Yes, we know you've seen the commercials, and we know that when the choice comes down to a Mac or a PC, Mac always wins hands down because it's cooler. But still every year around this time, the country is flooded with ads for laptops under $300 and people put aside their hipster selves to indulge their inner scrooge and opt for PCs. This is why Apple's market share is still only 8% in the U.S., putting it in fifth place behind four PC makers.
There are two opposing trends putting a new twist on this debate. The first is that low-cost PCs are going so low cost that they are scraping the bottom of the barrel on features. If you want to do anything at all significant with a computer, you can't opt for a $99 netbook at CVS, or even a $199 laptop at Walmart. So shoppers are seriously looking at their options in machines again.
The second is that the average computer seekers now has so many different mobile devices that the primary function of their home computer is to make them all coordinate with each other. That makes the choice less about the computer itself than about the phone, music player, reader and other peripherals that the person already has.
So what's a gadget lover to do with this new age of the PC versus Mac debate? Let us crunch the numbers for you:Power
We're not talking battery life here, but computing power. Without going into processing speeds, RAM and other technical issues, suffice it to say that you'll likely get more computing power for your money with a PC than a Mac. Just be sure you'll be using the computing power you're paying for.
Heavy computer users may want to go with a souped-up PC for their gaming and movie-watching abilities, and they'll pay less for this pleasure. Not that a Mac can't do those tasks well, but a PC will provide more power for the dollar than a Mac.
But if speed to you means the computer is ready to go when you hit the power button, you may want to think Mac. With all of the downloadable programs that Windows often runs into when starting up, just turning on your PC could take many more minutes than the few seconds it takes a Mac to start up. At the beginning of a work day, that may be the best show of force for a computer — having the power to start quickly without having to wait for a boatload of programs to start running in the background.
The other major issue to consider is plug-and-play functionality. You turn on your Mac and you get to work. It doesn't get so many viruses. It doesn't crash so much. We can't say the same about the PC, especially if you get a lower-cost model that uses an older operating system.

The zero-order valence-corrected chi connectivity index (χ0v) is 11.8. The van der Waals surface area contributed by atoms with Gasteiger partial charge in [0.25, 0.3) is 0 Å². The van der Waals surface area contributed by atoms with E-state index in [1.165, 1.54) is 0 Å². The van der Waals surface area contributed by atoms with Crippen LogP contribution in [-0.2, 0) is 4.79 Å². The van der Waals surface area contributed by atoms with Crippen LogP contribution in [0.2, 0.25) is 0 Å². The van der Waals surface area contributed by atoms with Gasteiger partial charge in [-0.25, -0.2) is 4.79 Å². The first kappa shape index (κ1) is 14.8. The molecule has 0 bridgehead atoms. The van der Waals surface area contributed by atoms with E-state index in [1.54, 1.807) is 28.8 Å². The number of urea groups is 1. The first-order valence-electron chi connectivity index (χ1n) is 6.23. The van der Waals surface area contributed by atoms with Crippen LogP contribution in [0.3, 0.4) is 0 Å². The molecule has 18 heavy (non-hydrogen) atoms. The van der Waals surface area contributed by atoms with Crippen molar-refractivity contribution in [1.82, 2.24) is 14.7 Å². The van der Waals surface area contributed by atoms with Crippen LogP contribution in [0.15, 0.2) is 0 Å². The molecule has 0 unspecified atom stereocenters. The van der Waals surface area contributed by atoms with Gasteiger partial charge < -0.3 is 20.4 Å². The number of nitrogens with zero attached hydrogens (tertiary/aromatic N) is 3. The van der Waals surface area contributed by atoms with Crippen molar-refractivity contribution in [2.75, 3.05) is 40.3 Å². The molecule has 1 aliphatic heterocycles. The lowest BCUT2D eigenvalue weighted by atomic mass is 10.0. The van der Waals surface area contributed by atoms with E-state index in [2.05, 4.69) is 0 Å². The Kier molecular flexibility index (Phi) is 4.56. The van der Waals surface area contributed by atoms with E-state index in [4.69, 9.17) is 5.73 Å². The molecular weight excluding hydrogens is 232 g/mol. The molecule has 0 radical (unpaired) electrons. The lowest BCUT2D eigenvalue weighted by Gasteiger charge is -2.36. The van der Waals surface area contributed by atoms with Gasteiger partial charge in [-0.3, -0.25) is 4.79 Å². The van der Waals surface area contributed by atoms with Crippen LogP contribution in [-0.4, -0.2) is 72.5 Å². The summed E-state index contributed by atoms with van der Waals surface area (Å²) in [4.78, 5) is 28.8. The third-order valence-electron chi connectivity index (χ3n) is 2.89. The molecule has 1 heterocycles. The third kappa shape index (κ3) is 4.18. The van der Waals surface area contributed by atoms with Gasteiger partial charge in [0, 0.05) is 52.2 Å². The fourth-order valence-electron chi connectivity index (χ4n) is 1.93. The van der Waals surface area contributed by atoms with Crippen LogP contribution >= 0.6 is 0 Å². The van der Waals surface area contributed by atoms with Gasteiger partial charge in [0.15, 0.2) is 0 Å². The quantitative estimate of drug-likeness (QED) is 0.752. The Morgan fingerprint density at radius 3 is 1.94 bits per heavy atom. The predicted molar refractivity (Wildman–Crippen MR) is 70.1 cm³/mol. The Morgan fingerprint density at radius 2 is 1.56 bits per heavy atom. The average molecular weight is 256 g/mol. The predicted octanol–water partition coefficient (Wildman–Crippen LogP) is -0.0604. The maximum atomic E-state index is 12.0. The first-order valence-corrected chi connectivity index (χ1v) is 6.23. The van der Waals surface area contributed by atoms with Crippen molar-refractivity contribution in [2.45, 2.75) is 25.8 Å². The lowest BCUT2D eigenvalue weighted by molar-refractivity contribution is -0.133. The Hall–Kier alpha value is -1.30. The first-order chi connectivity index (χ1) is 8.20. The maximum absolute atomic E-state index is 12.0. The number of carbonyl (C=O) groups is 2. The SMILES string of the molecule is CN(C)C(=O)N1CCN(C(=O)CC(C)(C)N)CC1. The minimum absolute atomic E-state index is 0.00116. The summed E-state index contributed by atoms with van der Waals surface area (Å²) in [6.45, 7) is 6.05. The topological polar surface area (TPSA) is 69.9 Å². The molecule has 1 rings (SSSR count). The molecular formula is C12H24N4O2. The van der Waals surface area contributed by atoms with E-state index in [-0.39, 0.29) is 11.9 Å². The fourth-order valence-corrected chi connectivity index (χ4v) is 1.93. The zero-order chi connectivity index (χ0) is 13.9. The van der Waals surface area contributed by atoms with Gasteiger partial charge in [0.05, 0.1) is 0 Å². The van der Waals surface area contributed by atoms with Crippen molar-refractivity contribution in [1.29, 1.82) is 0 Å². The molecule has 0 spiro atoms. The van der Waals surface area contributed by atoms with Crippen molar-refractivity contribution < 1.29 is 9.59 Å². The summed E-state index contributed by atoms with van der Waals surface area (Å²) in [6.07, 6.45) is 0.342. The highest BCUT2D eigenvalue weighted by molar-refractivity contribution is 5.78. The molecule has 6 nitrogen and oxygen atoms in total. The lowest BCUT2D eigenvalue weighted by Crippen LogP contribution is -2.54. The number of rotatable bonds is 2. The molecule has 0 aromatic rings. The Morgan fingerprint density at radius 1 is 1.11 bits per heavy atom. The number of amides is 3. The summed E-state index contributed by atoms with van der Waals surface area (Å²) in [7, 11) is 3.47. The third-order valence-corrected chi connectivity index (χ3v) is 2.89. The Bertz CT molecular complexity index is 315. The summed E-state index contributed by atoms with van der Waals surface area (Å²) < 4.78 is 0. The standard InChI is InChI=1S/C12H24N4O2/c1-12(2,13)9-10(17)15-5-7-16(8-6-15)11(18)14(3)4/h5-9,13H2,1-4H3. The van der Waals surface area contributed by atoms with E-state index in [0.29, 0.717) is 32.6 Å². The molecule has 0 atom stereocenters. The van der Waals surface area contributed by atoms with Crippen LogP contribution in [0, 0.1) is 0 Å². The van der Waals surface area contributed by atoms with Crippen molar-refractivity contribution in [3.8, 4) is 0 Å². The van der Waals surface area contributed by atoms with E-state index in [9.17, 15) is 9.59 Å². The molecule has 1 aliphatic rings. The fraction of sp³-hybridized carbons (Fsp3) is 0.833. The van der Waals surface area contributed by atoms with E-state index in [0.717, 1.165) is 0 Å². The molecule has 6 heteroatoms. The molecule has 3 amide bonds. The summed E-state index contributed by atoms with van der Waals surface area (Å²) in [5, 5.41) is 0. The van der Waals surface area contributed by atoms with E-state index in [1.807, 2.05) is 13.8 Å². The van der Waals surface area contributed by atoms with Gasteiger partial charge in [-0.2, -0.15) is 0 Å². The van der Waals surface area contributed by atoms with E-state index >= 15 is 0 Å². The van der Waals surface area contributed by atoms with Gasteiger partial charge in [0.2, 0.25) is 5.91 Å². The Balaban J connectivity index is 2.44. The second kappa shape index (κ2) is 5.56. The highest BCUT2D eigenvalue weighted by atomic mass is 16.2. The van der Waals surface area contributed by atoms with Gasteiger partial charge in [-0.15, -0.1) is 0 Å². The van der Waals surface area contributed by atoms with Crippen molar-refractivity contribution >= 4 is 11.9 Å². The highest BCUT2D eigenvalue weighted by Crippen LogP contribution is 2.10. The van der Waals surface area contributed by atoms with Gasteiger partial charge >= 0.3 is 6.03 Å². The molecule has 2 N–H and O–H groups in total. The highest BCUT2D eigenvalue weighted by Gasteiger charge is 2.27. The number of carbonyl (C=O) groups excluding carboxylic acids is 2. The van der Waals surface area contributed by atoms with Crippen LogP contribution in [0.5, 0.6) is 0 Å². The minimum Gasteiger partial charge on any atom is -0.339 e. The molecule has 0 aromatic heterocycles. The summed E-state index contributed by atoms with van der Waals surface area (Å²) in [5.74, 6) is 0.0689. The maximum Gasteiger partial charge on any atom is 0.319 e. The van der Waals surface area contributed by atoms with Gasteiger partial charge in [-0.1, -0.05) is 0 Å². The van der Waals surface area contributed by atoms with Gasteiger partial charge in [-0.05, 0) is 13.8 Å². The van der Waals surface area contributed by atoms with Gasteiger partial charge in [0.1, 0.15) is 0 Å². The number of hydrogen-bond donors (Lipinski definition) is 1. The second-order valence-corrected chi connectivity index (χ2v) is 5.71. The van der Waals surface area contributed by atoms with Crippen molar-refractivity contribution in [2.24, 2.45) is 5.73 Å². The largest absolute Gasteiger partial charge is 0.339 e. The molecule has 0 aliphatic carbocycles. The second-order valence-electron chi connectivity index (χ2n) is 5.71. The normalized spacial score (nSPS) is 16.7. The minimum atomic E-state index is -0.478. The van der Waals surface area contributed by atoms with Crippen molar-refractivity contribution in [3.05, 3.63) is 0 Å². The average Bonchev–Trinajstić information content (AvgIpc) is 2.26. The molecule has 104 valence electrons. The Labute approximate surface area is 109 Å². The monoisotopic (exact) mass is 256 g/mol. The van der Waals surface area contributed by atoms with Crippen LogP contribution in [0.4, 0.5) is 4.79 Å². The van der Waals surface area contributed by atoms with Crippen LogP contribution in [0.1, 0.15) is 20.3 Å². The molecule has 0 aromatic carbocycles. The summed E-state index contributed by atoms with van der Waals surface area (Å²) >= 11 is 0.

If you have an iPod, iPad and many other things that have a lowercase i in front of them, then you've already made the choice on whether you're an Apple person or a PC person.
Still, if you don't mind dealing with tangled wires for plugging more peripherals into your computer, then the PC is actually the star here. Most things such as monitors, speakers, keyboards, digital cameras and mice are universal and will work with either computer, but many new gadgets only work on Windows-based PCs — such as some storage drives MP3 players and USB gadgets. Trying out the latest hardware may not always work on a Mac.
Everyone has their own style, but the extra money you pay for a Mac does equate to some sleek, cool looks that is hard to deny. Most Apple computers have aluminum cases rather than plastic ones, giving them a shiny, more sturdy look and feel, and they are usually lighter and thinner than PCs.
The coolness goes beyond carrying around a metallic computer with the iconic Apple logo on it. There's something to be said for having a computer — the Mac — where everything functions seamlessly together and computer viruses and crashes aren't an everyday part of life. I've had enough PC problems where the manufacturer blamed problems on software that came from another company, and there weren't enough anti-virus programs to keep my computer safe. With Apple, there's one place to call when something goes wrong — Apple — and that's a cool thing to have on your side.
Macs cost more, there's no doubt about it. For less than $1,000, you can walk into any computer store and buy a PC with about the same computing power that would cost $1,500 or more in a Mac. Some Windows-based PC notebooks run as low as $300, with entry-level PC laptops at $450. The Mac Mini starts at $599, an iMac at $1,199, the MacBook laptop is $999 and the MacBook Pro is $1,199.
Add another $500 to the price of the laptop you want and buy a Mac, and you'll get more for your money.
You can see we've got something of a tie here. Mac is our winner for power and coolness, the PC is tops for universal connectivity and cost. So we still need to tip the scales a little bit.
I recently had to make this decision for myself, as I needed a new computer for work. Price had always held me back from buying a Mac. But what tipped the scales for me was the years of frustration of having a PC crash and the regular and costly trips to my local computer repair store. Even with an anti-virus program, things were breaking and getting infected, and I wanted a computer from a company that had top customer service and stood behind its product.
I bought the three-year AppleCare program for peace of mind, and even bought a year's worth of classes at my local Apple store so I could get the most out of my computer. I spent way more money than I ever would have on a PC, but I think it will be a worthwhile investment that will make me more productive and give me less headaches every time I turn my computer on.
Overall Winner: Mac
Aaron Crowe is a freelance journalist in the San Francisco Bay Area. He has worked as a reporter and and editor at newspapers and websites. Follow him on Twitter &mdash @AaronCrowe.